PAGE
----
A number of options and services are available for sending money overseas. Comparing these options in advance definitely pays off, because the cost differences are huge.
Western Union and MoneyGram
Both of these well-known money order services operate in Switzerland. MoneyGram works with Valora Kiosks (the largest kiosk chain in the country) and other Valora outlets. Western Union services are available at SBB/CFF/FFS counters and ticket vending machines and at PostFinance, among others.
Both Western Union and MoneyGram let you quickly transfer money to most countries in the world without the need for a bank account. This is one reason why these services are a favorite among foreigners living in Switzerland. You can pay cash at participating locations and the recipient in another country (far flung or not) can collect the money immediately.
In addition to Western Union and Moneygram, there are numerous smaller money order services in Switzerland. These typically specialize in transfers to specific countries or regions.
Beware of high fees
Take note: Both Western Union and MoneyGram charge heavy administration fees. A 1000-franc transaction may cost you 60 francs or more in fees, depending on the location of the recipient and other factors. Additional costs may also be hidden in the foreign currency exchange rate. If you have another option, you can save a lot of money by avoiding these services.
Western Union provides another option, whereby you can make an online transaction into a recipient’s bank account. This is less practical than making an offline cash payment, but it also costs a lot less because no administrative fees are charged. The forex rates are also more favorable than those used at brick-and-mortar locations.
Some smaller, specialized money order services have more favorable fee structures than both Moneygram and Western Union, but only for certain countries.
Cheap online alternatives
An even cheaper option is presented by online-only money transfer services like Exchangemarket.ch, CurrencyFair and TransferWise, which regularly perform well in comparisons (see for example on Monito). However, these may not be the best choice for all circumstances. Fees vary depending on the country and currency in question. It pays to check rates ahead of performing a transaction, so you can choose the best deal.
Transfers from your bank
One of the least expensive ways to send money is by performing a regular wire transfer from your bank account, although this may still be more expensive than using a cheap online money transfer service. If you need to transfer a large amount, you can check the going forex rate with your bank ahead of time, and compare it to rates used by other money transfer services.
Comparing fees is worth it
Just to help you understand how much you could save, let's take a look at this example: Suppose you had sent 1000 francs from Switzerland to Germany, to be received in euros, on December 10, 2015. Depending on how you sent then money, the recipient would have received one of the following amounts.
Western Union transfer offline to offline: 812.52 euro.
Western Union Transfer Online to account: 894.74 euro.
PostFinance Online to account: 913 euro.
CurrencyFair Online to account: 916. euro
TransferWise Online to account: 917.15
Transfers from your checking account
In Switzerland, wire transfers can be made from a checking or business account. As a rule, transferring money from savings accounts is either not allowed or very expensive.
There are several different fee schedules that may apply to money transfers from your bank account:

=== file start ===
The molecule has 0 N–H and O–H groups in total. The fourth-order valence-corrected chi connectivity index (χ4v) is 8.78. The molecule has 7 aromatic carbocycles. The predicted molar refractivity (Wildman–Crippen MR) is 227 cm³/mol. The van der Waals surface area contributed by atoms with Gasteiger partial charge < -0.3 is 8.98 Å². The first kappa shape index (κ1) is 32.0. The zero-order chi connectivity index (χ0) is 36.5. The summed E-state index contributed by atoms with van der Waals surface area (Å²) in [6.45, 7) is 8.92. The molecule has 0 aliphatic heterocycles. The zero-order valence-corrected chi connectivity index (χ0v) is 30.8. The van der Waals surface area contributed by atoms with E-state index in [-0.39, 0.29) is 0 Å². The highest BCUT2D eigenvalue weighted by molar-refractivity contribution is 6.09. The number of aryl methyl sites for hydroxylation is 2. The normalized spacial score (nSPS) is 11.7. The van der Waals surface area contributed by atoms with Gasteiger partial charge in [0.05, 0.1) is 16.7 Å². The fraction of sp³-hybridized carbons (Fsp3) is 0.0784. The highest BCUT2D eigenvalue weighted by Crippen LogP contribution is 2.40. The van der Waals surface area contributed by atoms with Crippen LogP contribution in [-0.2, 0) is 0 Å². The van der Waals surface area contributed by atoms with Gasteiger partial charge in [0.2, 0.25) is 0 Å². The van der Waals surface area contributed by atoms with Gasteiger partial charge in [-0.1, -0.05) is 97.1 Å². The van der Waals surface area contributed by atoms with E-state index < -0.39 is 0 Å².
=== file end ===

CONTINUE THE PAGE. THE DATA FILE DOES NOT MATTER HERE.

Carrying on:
- OUR: All costs are charged to you as the Swiss bank account holder. OUR transfers outside of Switzerland in foreign currency using an IBAN often come with a flat-rate fee of 20 francs. If you don’t use the recipient’s IBAN, you may pay additional fees. The recipient does not need to pay any fees for the transaction, and normally receives the entire amount sent (with the exception of deposit fees charged by their bank).
- SHA: Shared costs. You as the sender pay fees charged by your Swiss bank, while the recipient abroad pays fees charged by their bank. This is the standard option at most banks, and the one which moneyland.ch uses when comparing transfer costs. A transfer to a foreign currency (with the exception of the euro) made using online banking typically costs between 3 and 10 francs. When you make a transfer to euros using SEPA, the transaction is often free of charge. However, some banks do charge up to 5 francs for SEPA transactions.
- BEN: The recipient pays all fees. With this option, the sender does not pay any fees. Instead, the recipient covers the fees charged by both your bank and theirs. Note: Swiss banks may charge you, as the foreign currency recipient of a transfer, up to 40 francs or even more in fees.
Recommended: online payments in foreign currency
There are different ways to go about making a transfer to another country. For example, you can use a deposit slip or coded form, or even request the transfer via mail, fax or phone.
Whenever you can though, you would do better to make transfers online. This often comes out cheaper than other methods. A special service such as processing a transfer request made over the phone or by fax can easily add a 20-franc fee.
Euro transfers using SEPA
While making transfers to another Swiss bank account in Swiss francs doesn’t cost you anything, foreign currency transfers both within Switzerland or to another country usually involve fees.
Transfers to euro, however, are made via SEPA. These transactions are generally free-of-charge at Swiss banks, but some banks do add a charge. This may be 30 centimes, 1 franc, 2 francs, or even 5 francs, depending on the bank involved. SEPA transfers use the shared cost (SHA) fee model.
Making non-SEPA transfers abroad in euro without the use of an IBAN will normally be more expensive, costing around 8 francs per transfer.